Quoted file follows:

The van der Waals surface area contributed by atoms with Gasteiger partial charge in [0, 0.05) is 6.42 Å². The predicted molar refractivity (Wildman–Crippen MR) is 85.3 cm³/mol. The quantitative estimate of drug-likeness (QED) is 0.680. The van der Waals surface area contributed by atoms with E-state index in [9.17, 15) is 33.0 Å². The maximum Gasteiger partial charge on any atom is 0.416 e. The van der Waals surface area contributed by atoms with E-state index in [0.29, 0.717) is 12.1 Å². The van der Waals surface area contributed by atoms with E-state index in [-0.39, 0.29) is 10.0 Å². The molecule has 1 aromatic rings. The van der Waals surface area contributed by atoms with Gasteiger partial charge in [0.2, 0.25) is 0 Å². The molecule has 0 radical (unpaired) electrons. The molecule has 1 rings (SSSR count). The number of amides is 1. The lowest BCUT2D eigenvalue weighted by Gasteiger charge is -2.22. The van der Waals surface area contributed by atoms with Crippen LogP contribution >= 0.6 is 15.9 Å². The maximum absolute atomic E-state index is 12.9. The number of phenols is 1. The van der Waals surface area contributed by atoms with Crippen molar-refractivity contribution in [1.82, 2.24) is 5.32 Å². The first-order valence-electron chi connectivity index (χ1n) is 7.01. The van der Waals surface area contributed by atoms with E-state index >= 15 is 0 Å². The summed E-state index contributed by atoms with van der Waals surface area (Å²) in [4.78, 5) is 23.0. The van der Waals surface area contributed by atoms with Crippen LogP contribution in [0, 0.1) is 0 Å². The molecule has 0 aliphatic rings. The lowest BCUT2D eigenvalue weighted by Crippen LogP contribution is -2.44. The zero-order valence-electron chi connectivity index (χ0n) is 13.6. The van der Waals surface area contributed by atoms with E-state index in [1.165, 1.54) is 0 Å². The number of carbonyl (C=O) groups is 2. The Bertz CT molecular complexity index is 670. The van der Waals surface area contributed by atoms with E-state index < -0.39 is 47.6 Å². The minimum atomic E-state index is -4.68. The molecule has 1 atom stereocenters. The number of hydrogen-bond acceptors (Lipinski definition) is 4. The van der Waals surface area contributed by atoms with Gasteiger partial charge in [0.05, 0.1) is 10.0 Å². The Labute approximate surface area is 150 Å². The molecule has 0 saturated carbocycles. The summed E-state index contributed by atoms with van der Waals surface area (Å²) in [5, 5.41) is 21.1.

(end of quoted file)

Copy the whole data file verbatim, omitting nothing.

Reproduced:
The van der Waals surface area contributed by atoms with Gasteiger partial charge in [0, 0.05) is 6.42 Å². The predicted molar refractivity (Wildman–Crippen MR) is 85.3 cm³/mol. The quantitative estimate of drug-likeness (QED) is 0.680. The van der Waals surface area contributed by atoms with E-state index in [9.17, 15) is 33.0 Å². The maximum Gasteiger partial charge on any atom is 0.416 e. The van der Waals surface area contributed by atoms with E-state index in [0.29, 0.717) is 12.1 Å². The van der Waals surface area contributed by atoms with E-state index in [-0.39, 0.29) is 10.0 Å². The molecule has 1 aromatic rings. The van der Waals surface area contributed by atoms with Gasteiger partial charge in [0.2, 0.25) is 0 Å². The molecule has 0 radical (unpaired) electrons. The molecule has 1 rings (SSSR count). The number of amides is 1. The lowest BCUT2D eigenvalue weighted by Gasteiger charge is -2.22. The van der Waals surface area contributed by atoms with Crippen LogP contribution >= 0.6 is 15.9 Å². The maximum absolute atomic E-state index is 12.9. The number of phenols is 1. The van der Waals surface area contributed by atoms with Crippen molar-refractivity contribution in [1.82, 2.24) is 5.32 Å². The first-order valence-electron chi connectivity index (χ1n) is 7.01. The van der Waals surface area contributed by atoms with E-state index >= 15 is 0 Å². The summed E-state index contributed by atoms with van der Waals surface area (Å²) in [4.78, 5) is 23.0. The van der Waals surface area contributed by atoms with Crippen LogP contribution in [0, 0.1) is 0 Å². The molecule has 0 aliphatic rings. The lowest BCUT2D eigenvalue weighted by Crippen LogP contribution is -2.44. The zero-order valence-electron chi connectivity index (χ0n) is 13.6. The van der Waals surface area contributed by atoms with E-state index in [1.165, 1.54) is 0 Å². The number of carbonyl (C=O) groups is 2. The Bertz CT molecular complexity index is 670. The van der Waals surface area contributed by atoms with E-state index < -0.39 is 47.6 Å². The minimum atomic E-state index is -4.68. The molecule has 1 atom stereocenters. The number of hydrogen-bond acceptors (Lipinski definition) is 4. The van der Waals surface area contributed by atoms with Gasteiger partial charge in [0.05, 0.1) is 10.0 Å². The Labute approximate surface area is 150 Å². The molecule has 0 saturated carbocycles. The summed E-state index contributed by atoms with van der Waals surface area (Å²) in [5, 5.41) is 21.1.